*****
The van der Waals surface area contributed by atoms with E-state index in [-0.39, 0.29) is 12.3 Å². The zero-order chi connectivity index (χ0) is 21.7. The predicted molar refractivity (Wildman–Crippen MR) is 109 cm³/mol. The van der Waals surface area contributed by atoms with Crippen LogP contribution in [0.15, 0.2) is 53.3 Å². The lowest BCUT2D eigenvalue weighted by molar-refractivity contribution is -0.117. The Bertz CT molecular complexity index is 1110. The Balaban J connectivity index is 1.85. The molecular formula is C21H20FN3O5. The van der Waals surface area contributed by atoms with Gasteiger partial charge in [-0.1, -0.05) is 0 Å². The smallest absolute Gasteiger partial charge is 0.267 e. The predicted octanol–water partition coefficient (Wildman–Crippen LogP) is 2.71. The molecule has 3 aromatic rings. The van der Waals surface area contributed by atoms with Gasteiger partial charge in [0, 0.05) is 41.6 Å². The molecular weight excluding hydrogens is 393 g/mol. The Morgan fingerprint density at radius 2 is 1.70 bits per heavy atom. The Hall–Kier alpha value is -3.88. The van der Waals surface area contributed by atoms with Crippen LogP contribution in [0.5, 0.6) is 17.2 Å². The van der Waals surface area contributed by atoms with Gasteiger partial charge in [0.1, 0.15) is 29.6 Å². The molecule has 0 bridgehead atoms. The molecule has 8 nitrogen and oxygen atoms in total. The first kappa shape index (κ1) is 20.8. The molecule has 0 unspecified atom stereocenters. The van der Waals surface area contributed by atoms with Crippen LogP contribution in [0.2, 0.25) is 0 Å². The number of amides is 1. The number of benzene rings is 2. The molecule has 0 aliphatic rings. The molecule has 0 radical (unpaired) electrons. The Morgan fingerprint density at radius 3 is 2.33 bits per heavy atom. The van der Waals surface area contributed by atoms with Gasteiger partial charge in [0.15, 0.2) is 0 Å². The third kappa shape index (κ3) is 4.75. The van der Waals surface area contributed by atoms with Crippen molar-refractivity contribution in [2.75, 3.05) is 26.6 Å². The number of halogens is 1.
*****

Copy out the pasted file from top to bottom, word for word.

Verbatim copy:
The van der Waals surface area contributed by atoms with E-state index in [-0.39, 0.29) is 12.3 Å². The zero-order chi connectivity index (χ0) is 21.7. The predicted molar refractivity (Wildman–Crippen MR) is 109 cm³/mol. The van der Waals surface area contributed by atoms with Crippen LogP contribution in [0.15, 0.2) is 53.3 Å². The lowest BCUT2D eigenvalue weighted by molar-refractivity contribution is -0.117. The Bertz CT molecular complexity index is 1110. The Balaban J connectivity index is 1.85. The molecular formula is C21H20FN3O5. The van der Waals surface area contributed by atoms with Gasteiger partial charge in [-0.1, -0.05) is 0 Å². The smallest absolute Gasteiger partial charge is 0.267 e. The predicted octanol–water partition coefficient (Wildman–Crippen LogP) is 2.71. The molecule has 3 aromatic rings. The van der Waals surface area contributed by atoms with Gasteiger partial charge in [0, 0.05) is 41.6 Å². The molecular weight excluding hydrogens is 393 g/mol. The Morgan fingerprint density at radius 2 is 1.70 bits per heavy atom. The Hall–Kier alpha value is -3.88. The van der Waals surface area contributed by atoms with Crippen LogP contribution in [0.5, 0.6) is 17.2 Å². The van der Waals surface area contributed by atoms with Gasteiger partial charge in [0.1, 0.15) is 29.6 Å². The molecule has 0 bridgehead atoms. The molecule has 8 nitrogen and oxygen atoms in total. The first kappa shape index (κ1) is 20.8. The molecule has 0 unspecified atom stereocenters. The van der Waals surface area contributed by atoms with Crippen LogP contribution in [0.2, 0.25) is 0 Å². The number of amides is 1. The number of benzene rings is 2. The molecule has 0 aliphatic rings. The molecule has 0 radical (unpaired) electrons. The Morgan fingerprint density at radius 3 is 2.33 bits per heavy atom. The van der Waals surface area contributed by atoms with Gasteiger partial charge in [0.15, 0.2) is 0 Å². The third kappa shape index (κ3) is 4.75. The van der Waals surface area contributed by atoms with Crippen molar-refractivity contribution in [2.75, 3.05) is 26.6 Å². The number of halogens is 1.